However, I now have some beggar mooching off my network that slows my download speed from 600k/sec to 500k/sec.

Wait, don't tell me. It's ok because you're just browsing and checking email and that would NEVER affect my bandwidth.

Gotcha.

10 Ring Tao
01-20-2006, 00:57
Originally posted by NGWT
I don't care how many words you type or how many gyrations you go through to try and justify it. You're a thief.

What is particularly absurd is the argument that since my cable connection is "flat rate" it matters even less.

Here, let me put it in terms you may understand in less than 5000 words:

I can download a file at about 600k/sec. If I have two downloads going I can download about 400k/sec for one and 200/sec for another.

However, I now have some beggar mooching off my network that slows my download speed from 600k/sec to 500k/sec.

Wait, don't tell me. It's ok because you're just browsing and checking email and that would NEVER affect my bandwidth.

Gotcha.

So then stop being lazy and complaining, and secure your damn network, if it matters to you that freakin much.

Volponi
01-20-2006, 04:28
Originally posted by NGWT
I don't care how many words you type or how many gyrations you go through to try and justify it. You're a thief.
No "gyrations" or justifications are neccessary. I simply posed (what I believe to be) a reasoned explanation of why such action might not be ethically wrong. I realize that my post was 'wordy' because of the examples and analogies presented. This was deliberate, for the benefit of those among us who might not immediately comprehend the concept without examples being presented and explained. Analogies were used to simplify the concept. Perhaps I failed in that endeavor, and I didn't quite present the concept in a manner that was simplified enough for you to grasp. If so, I extend my apologies.

If you disagree with my reasoning, then present a logical explanation as to why my reasoning is flawed, and why my examples/analogies are invalid.

Unless of course, that's too difficult for you (like, say, reading your router's manual, or determining who is responsible for bills in your name). If it's too difficult, then I suppose you could always fall back on the time-honored debating tactic of slandering the person whose viewpoint you disagree with by countering with baseless accusations of thievery.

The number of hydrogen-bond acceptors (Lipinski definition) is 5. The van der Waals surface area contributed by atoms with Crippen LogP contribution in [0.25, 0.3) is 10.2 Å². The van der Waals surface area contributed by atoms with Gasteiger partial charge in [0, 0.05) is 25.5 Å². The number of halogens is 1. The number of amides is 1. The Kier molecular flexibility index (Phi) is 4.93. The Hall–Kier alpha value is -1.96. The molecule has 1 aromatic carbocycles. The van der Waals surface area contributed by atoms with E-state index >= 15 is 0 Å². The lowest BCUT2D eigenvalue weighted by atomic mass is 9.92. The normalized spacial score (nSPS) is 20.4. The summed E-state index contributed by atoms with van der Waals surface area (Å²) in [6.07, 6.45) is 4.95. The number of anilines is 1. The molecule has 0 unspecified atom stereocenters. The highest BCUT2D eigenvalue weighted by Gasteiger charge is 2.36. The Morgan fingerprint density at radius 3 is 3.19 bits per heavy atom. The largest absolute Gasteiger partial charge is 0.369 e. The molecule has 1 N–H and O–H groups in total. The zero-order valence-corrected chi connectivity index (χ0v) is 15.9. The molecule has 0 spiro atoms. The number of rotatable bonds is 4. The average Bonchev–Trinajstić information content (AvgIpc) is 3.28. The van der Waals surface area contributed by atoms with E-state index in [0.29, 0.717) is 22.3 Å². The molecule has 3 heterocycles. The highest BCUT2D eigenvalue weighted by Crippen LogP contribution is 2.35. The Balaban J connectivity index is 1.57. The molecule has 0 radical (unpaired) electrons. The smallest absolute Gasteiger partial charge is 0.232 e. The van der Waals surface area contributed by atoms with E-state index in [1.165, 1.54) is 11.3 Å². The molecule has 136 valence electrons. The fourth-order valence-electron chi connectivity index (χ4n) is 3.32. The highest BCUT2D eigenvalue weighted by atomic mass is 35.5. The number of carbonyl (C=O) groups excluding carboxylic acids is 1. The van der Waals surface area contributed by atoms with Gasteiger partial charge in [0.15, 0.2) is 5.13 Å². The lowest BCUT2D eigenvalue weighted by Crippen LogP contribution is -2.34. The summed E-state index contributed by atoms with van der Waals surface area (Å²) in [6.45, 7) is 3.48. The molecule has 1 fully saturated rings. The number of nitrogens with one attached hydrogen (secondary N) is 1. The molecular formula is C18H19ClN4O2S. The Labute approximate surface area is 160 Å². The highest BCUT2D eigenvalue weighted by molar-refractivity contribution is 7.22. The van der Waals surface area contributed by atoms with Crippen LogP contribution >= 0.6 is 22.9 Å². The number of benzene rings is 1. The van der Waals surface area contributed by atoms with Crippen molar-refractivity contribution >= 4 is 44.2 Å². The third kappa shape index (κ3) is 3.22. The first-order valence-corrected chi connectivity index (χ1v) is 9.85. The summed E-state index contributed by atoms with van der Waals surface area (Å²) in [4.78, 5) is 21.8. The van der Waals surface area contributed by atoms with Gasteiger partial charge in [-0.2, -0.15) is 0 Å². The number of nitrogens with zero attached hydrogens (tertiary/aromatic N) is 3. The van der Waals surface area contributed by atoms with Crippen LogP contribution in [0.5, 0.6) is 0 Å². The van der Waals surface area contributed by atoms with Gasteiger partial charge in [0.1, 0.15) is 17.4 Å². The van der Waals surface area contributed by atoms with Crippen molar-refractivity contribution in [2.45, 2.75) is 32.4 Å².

Bear false witness much?

Originally posted by NGWT
Wait, don't tell me. It's ok because you're just browsing and checking email and that would NEVER affect my bandwidth.
OK, I won't tell you. In fact, I don't believe I told you anything of the sort... (quite the opposite).
Originally posted by Volponi
< DEBUNK PREMISES &GT
Your scenario presumes that I have used bandwidth on your internet connection (which I have not).
&LT; /premises debunked&GT
(as an aside - your profile lists your location as Florida... If you actually believe that I'm 'stealing' your bandwidth from such a distance, then you must be broadcasting a much stronger signal then the FCC allows... I'd be inclined to believe that anyone broadcasting THAT strong of a signal from an open, unencrypted, unsecured, DHCP-enabled router absolutely MUST be doing so intentionally, to actively invite other machines onto the network...)

(I'd also like to know where you found a WiFi router with that kind of range)

Again, if it bothers you so much just secure your router, build a privacy fence to prevent those light-stealing neighbors from using your light, and build a wall around your lawn to catch any sprinkler overspray so the neighbor can't reap any benefit from your water.

You might also check any trees you've got on your property, as they might be providing shade to others during certain times of the day. If others are gaining any discernable benefit from the shade they cast, perhaps they should help to pay for watering, trimming and pruning those trees. If those trees are growing fruit, and a branch or two are hanging over the neighbor's yard.... Well, that's a whole new ethical dilemma to ponder... We probably shouldn't explore that train of thought, as the complexities involved might cause one's head to explode...

If it bothers you, correct it. If not, don't sweat it. Either way, get your blood-pressure checked.

pwrtool45
01-22-2006, 09:47
Volponi: Good posts.